Cam’ron Refuses To Snitch On “60 Minutes”

Cam’ron Refuses To Snitch On “60 Minutes”

Cam'ron recently explained his position on snitching to CBS news correspondent Anderson Cooper in an interview for "60 Minutes."

According to CBS News, the interview which is set to air this Sunday (April 22) at 7 p.m. EST on CBS, is part of a larger story that examins how hip-hop culture's message to shun the police has undermined law enforcement's efforts to solve murders across the country.

In the interview, Cam makes his feelings on "snitching" known, saying that there is no situation that would warrant a person aiding police, even if the rapper knowingly lived next door to a serial killer.

"If I knew the serial killer was living next door to me? I wouldn't call and tell anybody on him, but I'd probably move," said Cam'ron when Cooper proposed the question. "But I'm not going to call and be like, 'The serial killer's in 4E.' "

When Cooper questioned the Harlem-bred MC on why he refused to cooperate with police after an assailant shot and wounded the rapper in Washington, D.C. during Howard University's homecoming weekend, the rapper responded by saying, "Because … it would definitely hurt my business, and the way I was raised, I just don't do that."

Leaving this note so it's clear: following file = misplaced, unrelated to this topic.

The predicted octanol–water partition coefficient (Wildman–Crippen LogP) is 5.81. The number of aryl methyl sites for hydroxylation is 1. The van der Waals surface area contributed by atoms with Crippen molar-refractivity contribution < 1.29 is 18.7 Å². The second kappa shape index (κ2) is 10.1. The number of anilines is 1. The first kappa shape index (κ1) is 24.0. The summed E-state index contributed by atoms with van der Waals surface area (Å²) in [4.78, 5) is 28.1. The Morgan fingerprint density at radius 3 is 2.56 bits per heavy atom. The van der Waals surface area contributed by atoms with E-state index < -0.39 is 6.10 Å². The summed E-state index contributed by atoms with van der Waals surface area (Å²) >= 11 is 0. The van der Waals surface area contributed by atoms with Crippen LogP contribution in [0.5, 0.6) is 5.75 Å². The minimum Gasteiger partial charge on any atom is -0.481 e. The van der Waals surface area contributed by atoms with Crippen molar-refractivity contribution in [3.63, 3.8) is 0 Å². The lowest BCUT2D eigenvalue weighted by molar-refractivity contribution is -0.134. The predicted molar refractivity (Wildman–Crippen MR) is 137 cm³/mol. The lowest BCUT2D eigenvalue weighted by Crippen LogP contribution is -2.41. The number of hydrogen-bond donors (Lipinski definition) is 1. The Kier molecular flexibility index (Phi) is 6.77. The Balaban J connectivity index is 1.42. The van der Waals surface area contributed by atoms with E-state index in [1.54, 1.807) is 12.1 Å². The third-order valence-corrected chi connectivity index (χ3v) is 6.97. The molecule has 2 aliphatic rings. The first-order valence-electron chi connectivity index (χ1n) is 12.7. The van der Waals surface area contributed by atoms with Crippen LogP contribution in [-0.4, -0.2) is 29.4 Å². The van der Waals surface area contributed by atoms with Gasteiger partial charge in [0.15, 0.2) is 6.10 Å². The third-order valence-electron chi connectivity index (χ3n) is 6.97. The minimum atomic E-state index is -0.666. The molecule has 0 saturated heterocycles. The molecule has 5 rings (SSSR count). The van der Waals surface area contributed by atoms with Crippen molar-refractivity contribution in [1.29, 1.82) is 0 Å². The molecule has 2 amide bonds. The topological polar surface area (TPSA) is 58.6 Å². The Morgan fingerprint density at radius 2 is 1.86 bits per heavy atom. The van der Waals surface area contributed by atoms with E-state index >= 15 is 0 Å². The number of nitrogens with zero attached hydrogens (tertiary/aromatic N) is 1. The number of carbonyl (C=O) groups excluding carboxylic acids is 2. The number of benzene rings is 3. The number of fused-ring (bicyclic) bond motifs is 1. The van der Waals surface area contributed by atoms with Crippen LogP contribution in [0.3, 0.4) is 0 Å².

When the interviewer voiced his opinion, saying that if he'd been shot that he would want the shooter brought to justice, Cam defended his position by saying, "But then again, you're not going to be on the stage tonight in the middle of, say, Raleigh-Durham, North Carolina, with people with gold and platinum teeth and dreadlocks jumping up and down singing your songs, either. We're in two different lines of business."

The story also gets commentary from those outside of the hip-hop community on the matter of snitching. Geoffrey Canada, an anti-violence advocate and educator from Harlem, offers his insight on the matter, saying that he believes that rappers are unwilling to damage their street credibility by speaking to or helping law enforcement officers.

"It's one of those things that sells music and no one really quite understands why," Canada says. "Their fans look up to artists if they come from the 'meanest streets of the urban ghetto.'" He continues, "It is now a cultural norm that is being preached in poor communities … It's like you can't be a black person if you have a set of values that say 'I will not watch a crime happen in my community without getting involved to stop it.'"

The complete interview airs on Sunday at 7 p.m. EST on CBS.

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